However, the compiler will typically choose the implementation that is the best compromise of performance and space efficiency, so it will only use a jump table for a large number of densely-packed cases. This is because a jump table requires a space in memory on the order of the range of cases it must cover, which for sparse cases is terribly inefficient memory-wise. By using a Dictionary in source code, you basically force the compiler's hand; it will do it your way, instead of compromising on performance to gain memory efficiency.

So, I would expect most cases in which either a switch statement or a Dictionary could be used in source to perform better when using a Dictionary. Large numbers of cases in switch statements are to be avoided anyway, as they are less maintainable.

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If a dictionary is implemented with a hashtable, then the look-up time is O(1). It will still be relatively slower than a compile time switch though. – oleksii Jul 23 '12 at 17:33
@KeithS: How do you know that the .NET dictionary uses a red-black binary tree? – cubetwo1729 Jul 23 '12 at 17:33
The standard dictionary in .net uses a hashtable. – user180326 Jul 23 '12 at 17:40
A .NET Dictionary actually uses a hashtable; I have edited accordingly. The Java equivalent, Map, is implemented three different ways, including with a RBT. – KeithS Jul 23 '12 at 17:40
And a switch statement may be implemented as a jump table, it is not required to be. – Ed S. Jul 23 '12 at 17:53

This is a good example of why micro-benchmarks can be misleading. The C# compiler generates different IL depending on the size of the switch/case. So switching on a string like this

switch (text) 
     case "a": Console.WriteLine("A"); break;
     case "b": Console.WriteLine("B"); break;
     case "c": Console.WriteLine("C"); break;
     case "d": Console.WriteLine("D"); break;
     default: Console.WriteLine("def"); break;

produce IL that essentially does the following for each case:

L_0009: ldloc.1 
L_000a: ldstr "a"
L_000f: call bool [mscorlib]System.String::op_Equality(string, string)
L_0014: brtrue.s L_003f

and later

L_003f: ldstr "A"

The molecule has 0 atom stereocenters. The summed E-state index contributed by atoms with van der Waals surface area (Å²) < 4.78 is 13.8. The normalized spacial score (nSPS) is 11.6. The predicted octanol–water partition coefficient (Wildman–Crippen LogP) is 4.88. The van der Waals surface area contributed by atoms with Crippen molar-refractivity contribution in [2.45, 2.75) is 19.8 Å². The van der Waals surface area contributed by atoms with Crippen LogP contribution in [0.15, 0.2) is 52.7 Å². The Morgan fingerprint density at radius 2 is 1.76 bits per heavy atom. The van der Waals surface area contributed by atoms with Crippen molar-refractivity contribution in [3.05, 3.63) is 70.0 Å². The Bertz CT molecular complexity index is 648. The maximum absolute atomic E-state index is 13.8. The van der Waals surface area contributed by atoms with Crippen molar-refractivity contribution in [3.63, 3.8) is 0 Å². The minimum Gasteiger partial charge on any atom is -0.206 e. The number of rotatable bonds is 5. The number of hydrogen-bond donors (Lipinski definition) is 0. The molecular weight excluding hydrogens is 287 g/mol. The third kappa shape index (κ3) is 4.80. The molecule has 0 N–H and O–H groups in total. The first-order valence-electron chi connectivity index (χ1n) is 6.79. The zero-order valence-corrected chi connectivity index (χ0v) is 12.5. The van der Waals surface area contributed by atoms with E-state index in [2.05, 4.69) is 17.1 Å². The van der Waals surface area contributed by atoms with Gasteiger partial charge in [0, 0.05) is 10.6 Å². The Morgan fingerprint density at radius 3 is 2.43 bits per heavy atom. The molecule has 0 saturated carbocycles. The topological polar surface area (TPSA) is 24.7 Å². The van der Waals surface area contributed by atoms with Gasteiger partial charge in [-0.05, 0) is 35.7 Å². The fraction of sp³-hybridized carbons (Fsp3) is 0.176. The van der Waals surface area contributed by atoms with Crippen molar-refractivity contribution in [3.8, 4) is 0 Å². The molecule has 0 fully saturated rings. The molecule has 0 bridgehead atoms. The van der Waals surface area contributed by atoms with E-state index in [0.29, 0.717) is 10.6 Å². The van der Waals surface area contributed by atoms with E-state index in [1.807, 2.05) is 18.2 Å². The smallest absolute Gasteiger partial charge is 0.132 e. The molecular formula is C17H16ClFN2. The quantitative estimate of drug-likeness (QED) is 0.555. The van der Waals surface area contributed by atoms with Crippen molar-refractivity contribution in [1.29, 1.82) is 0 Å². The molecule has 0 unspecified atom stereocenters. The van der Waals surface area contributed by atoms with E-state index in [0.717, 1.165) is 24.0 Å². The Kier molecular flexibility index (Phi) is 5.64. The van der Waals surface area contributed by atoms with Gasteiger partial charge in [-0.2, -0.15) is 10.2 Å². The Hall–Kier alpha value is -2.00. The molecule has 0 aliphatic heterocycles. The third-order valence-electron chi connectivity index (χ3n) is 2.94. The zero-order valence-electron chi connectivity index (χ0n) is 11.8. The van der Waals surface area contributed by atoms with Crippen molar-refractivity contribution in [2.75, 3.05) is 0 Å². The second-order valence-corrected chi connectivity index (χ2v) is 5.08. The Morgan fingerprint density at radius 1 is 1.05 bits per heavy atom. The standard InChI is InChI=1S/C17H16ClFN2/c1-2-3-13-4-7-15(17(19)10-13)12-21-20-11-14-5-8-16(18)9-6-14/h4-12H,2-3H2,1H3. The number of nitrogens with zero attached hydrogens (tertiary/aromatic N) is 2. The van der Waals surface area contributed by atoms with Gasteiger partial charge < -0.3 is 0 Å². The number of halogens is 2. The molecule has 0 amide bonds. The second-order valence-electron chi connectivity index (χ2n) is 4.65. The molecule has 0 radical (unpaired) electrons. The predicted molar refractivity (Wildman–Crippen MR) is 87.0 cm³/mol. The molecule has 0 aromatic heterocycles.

L_0044: call void [mscorlib]System.Console::WriteLine(string)
L_0049: ret 

I.e. it's a series of comparisons. So run time is linear.

However, adding additional cases, e.g. to include all the letters from a-z, changes the IL generated to something like this for each:

L_0020: ldstr "a"
L_0025: ldc.i4.0 
L_0026: call instance void [mscorlib]System.Collections.Generic.Dictionary`2<string, int32>::Add(!0, !1)


L_0176: ldloc.1 
L_0177: ldloca.s CS$0$0001
L_0179: call instance bool [mscorlib]System.Collections.Generic.Dictionary`2<string, int32>::TryGetValue(!0, !1&)
L_017e: brfalse L_0314

and finally

L_01f6: ldstr "A"
L_01fb: call void [mscorlib]System.Console::WriteLine(string)
L_0200: ret 

I.e. it now uses a dictionary instead of a series of string compares, and thus gets the performance of a dictionary.

In other words the IL code generated for these are different and this is just at the IL level. The JIT compiler may optimize further.

TL;DR: So the morale of the story is to look at real data and profile instead of trying to optimize based on micro-benchmarks.

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As with many questions involving compiler codegen decisions, the answer is "it depends".

Building your own hash table will probably run faster than compiler generated code in many cases because the compiler has other cost metrics it is trying to balance that you are not: primarily, memory consumption.